The figure on the left shows the predicted polarization brightness (pB) in the solar corona for the eclipse expected on July 11, 2010 at 19:33 UT (corresponding to the moment of greatest eclipse in the Pacific Ocean).  The state of the solar corona was computed using a 3D magnetohydrodynamic (MHD) simulation.  The pB signal is produced by white light scattered off electrons in the coronal plasma. The image has been radially detrended using the Newkirk vignetting function to account for the fall-off of coronal brightness with distance from the Sun.  Vertical (top) is terrestrial (geocentric) north.  This is the view of the Sun that would be seen by an observer on Earth with a camera aligned so that vertical is toward the Earth's north pole.  To view this image in a coordinate system aligned with solar north, click here.  Click the image to see it in greater detail.

Predicted polarization brightness (top left) together with traces of the magnetic field lines in the solar corona (top right) for the eclipse expected on July 11, 2010 at 19:33 UT (with terrestrial north up).  The Sun's surface shows color contours of the radial component of the measured photospheric magnetic field from the MDI magnetograph, showing the location of active regions (strong magnetic fields).  Click the images for higher resolution pictures.  To view these images in a coordinate system aligned with solar north, click here.

Evolution of the Photospheric Magnetic Field

The photospheric magnetic field maps we use for our calculations are built up from daily observations of the Sun during a solar rotation.  These maps give a good approximation of the Sun's magnetic flux if the large-scale flux does not change much throughout a rotation.  Previously, we have computed coronal models for an eclipse during the declining phase of the last solar cycle (November 3, 1994), for three eclipses during solar minimum (October 24, 1995, March 9, 1997, March 29, 2006, August 1, 2008, and July 22, 2009), one eclipse during the the early rising phase of solar cycle 23 (February 26, 1998), one eclipse approaching solar maximum (August 11, 1999), and two eclipses near solar maximum (June 21, 2001 and December 4, 2002).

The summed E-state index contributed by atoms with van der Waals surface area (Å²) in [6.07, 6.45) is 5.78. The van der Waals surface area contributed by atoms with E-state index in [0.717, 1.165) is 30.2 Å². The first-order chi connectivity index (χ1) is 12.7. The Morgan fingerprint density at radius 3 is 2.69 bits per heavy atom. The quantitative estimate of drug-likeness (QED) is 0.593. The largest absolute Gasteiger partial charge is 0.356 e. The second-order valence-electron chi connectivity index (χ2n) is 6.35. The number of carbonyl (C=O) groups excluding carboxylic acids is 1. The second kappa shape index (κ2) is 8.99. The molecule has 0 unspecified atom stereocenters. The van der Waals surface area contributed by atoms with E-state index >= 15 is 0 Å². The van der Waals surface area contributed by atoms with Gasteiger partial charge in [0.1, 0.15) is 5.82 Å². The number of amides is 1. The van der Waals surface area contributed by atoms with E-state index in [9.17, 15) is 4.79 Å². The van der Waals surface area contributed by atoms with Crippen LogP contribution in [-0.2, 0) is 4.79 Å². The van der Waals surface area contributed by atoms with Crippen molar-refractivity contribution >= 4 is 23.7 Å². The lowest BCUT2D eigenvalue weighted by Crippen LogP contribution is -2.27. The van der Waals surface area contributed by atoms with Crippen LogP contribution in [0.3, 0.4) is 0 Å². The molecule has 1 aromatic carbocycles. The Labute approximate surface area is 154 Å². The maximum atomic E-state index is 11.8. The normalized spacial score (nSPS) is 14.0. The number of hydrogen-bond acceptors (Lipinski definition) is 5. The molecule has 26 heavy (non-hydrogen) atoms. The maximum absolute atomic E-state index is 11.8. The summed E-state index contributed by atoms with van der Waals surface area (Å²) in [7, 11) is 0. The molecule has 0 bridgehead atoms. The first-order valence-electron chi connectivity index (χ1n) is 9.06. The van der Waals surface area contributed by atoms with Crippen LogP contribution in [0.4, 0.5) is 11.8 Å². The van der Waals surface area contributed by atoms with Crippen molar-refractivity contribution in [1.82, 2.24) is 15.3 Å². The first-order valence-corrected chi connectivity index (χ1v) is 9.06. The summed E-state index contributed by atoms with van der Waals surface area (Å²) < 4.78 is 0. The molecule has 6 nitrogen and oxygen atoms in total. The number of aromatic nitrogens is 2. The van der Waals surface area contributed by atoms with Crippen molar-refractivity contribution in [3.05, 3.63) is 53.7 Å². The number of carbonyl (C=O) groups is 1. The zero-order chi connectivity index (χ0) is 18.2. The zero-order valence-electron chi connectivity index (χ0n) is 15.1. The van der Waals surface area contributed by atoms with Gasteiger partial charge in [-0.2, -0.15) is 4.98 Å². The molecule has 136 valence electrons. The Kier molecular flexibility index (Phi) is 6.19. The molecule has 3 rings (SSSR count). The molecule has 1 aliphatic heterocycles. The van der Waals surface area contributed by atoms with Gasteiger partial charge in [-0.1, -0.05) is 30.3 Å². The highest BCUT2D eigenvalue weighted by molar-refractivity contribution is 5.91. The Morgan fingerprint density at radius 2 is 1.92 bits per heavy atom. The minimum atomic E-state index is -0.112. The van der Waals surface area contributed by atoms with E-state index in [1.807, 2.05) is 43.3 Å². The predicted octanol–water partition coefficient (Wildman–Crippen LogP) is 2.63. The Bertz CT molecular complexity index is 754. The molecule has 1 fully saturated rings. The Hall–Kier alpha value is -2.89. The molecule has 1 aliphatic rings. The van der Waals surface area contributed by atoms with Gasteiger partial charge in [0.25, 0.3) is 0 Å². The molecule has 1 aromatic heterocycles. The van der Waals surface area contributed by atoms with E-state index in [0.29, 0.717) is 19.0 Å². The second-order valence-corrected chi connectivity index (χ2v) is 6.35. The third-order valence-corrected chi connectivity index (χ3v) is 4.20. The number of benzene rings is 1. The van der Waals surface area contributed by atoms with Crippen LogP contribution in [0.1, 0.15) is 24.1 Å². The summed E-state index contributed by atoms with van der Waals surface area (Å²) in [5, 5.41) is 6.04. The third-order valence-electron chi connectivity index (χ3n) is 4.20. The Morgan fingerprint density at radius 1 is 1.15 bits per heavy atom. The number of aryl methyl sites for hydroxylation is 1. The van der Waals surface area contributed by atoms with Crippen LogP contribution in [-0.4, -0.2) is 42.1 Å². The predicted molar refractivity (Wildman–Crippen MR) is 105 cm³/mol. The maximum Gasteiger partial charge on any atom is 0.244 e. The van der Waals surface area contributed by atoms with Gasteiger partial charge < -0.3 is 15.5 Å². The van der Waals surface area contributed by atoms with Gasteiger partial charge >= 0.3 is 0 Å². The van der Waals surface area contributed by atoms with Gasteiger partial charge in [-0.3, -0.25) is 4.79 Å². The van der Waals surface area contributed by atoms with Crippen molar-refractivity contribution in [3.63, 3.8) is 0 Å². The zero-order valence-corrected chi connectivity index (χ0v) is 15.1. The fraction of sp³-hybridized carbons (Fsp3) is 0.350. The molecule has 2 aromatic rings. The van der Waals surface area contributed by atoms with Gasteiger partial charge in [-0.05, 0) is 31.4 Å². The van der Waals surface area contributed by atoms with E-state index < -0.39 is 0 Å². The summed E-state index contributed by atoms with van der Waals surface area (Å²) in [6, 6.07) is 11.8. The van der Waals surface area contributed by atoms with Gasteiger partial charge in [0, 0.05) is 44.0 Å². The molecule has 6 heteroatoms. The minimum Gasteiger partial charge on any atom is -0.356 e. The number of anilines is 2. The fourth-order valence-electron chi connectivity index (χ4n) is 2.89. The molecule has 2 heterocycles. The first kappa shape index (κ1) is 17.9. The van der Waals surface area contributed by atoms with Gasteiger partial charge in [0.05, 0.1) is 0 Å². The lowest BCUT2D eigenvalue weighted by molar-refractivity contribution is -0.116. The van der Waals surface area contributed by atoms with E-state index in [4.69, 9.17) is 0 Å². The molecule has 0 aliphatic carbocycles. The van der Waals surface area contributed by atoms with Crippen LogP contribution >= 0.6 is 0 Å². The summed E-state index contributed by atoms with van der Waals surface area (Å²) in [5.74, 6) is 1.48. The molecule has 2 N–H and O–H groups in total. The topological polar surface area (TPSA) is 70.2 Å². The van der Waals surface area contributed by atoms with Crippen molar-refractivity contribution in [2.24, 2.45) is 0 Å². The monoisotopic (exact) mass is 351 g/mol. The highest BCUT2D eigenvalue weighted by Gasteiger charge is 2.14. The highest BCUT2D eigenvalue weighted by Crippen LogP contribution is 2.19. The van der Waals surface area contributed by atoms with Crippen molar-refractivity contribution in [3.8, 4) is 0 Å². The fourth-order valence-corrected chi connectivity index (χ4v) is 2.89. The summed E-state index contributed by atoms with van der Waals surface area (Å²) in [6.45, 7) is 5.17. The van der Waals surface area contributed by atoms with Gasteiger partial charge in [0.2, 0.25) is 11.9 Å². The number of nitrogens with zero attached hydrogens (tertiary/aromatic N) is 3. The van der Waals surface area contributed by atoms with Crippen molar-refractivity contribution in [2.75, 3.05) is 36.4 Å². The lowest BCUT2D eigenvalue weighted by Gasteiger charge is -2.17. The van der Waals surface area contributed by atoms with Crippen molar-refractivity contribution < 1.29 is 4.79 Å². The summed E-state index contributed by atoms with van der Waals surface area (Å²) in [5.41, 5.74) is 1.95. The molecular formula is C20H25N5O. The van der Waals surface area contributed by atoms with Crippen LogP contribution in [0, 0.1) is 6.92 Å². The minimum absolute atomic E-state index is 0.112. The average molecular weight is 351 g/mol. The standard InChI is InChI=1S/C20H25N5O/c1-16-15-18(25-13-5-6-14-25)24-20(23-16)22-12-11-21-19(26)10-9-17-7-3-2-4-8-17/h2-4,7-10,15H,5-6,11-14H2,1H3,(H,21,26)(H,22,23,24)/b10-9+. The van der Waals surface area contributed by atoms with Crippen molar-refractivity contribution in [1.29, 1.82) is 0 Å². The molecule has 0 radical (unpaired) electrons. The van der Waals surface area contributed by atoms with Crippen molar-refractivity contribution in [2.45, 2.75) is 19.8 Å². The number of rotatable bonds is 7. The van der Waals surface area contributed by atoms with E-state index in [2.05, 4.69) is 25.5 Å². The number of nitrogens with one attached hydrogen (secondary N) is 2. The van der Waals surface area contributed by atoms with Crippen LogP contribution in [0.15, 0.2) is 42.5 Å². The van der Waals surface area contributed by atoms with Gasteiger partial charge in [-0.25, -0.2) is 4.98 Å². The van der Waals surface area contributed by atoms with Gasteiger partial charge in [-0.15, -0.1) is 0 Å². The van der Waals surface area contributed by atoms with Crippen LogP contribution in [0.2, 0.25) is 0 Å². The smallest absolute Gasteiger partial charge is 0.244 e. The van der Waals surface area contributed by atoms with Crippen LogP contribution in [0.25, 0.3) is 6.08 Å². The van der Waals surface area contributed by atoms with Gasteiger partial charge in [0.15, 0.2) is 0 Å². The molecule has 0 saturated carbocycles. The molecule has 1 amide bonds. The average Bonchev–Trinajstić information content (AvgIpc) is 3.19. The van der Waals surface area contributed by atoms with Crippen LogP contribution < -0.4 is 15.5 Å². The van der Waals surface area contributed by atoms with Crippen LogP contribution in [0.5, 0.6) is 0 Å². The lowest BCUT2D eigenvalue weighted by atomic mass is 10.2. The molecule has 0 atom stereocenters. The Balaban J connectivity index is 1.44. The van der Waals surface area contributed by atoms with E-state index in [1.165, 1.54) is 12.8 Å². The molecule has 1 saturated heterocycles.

The July 11, 2010 eclipse occurs during the rising phase of solar cycle 24, so the solar corona has a more complex structure than at solar minimum.

These figures show the evolution of the radial component (Br) of the solar photospheric magnetic field for three Carrington rotations preceding the eclipse, as measured by the MDI magnetograph aboard the SOHO spacecraft.  We use smoothed versions of these magnetic field maps in our calculations.

We used the data for Carrington rotation (CR) 2097 in our calculation for our preliminary eclipse prediction, which was posted on our web site on July 5, 2010, and can be found here.  The last panel shows the magnetic field data that was used for the final eclipse prediction, which is posted on this page.  That calculation was started on July 6, 2010, and was posted on our web site on July 8, 2010.

These maps show the radial component of the magnetic field deduced from the measured photospheric field as a function of latitude (vertical axis) and Carrington longitude (horizontal axis).  Red shows outward directed magnetic field, and blue shows inward directed field.  The dark regions near the top and bottom indicate areas near the solar poles where it is not possible to estimate the radial component of the magnetic field due to projection effects.  Click the images for higher resolution pictures.

CR2096 (April 22 – May 19, 2010)
CR2097 (May 19 – June 16, 2010)
CR2097+CR2098 (June 6 – July 3, 2010)

Images and Movies of Coronal Emission in EUV and X-Rays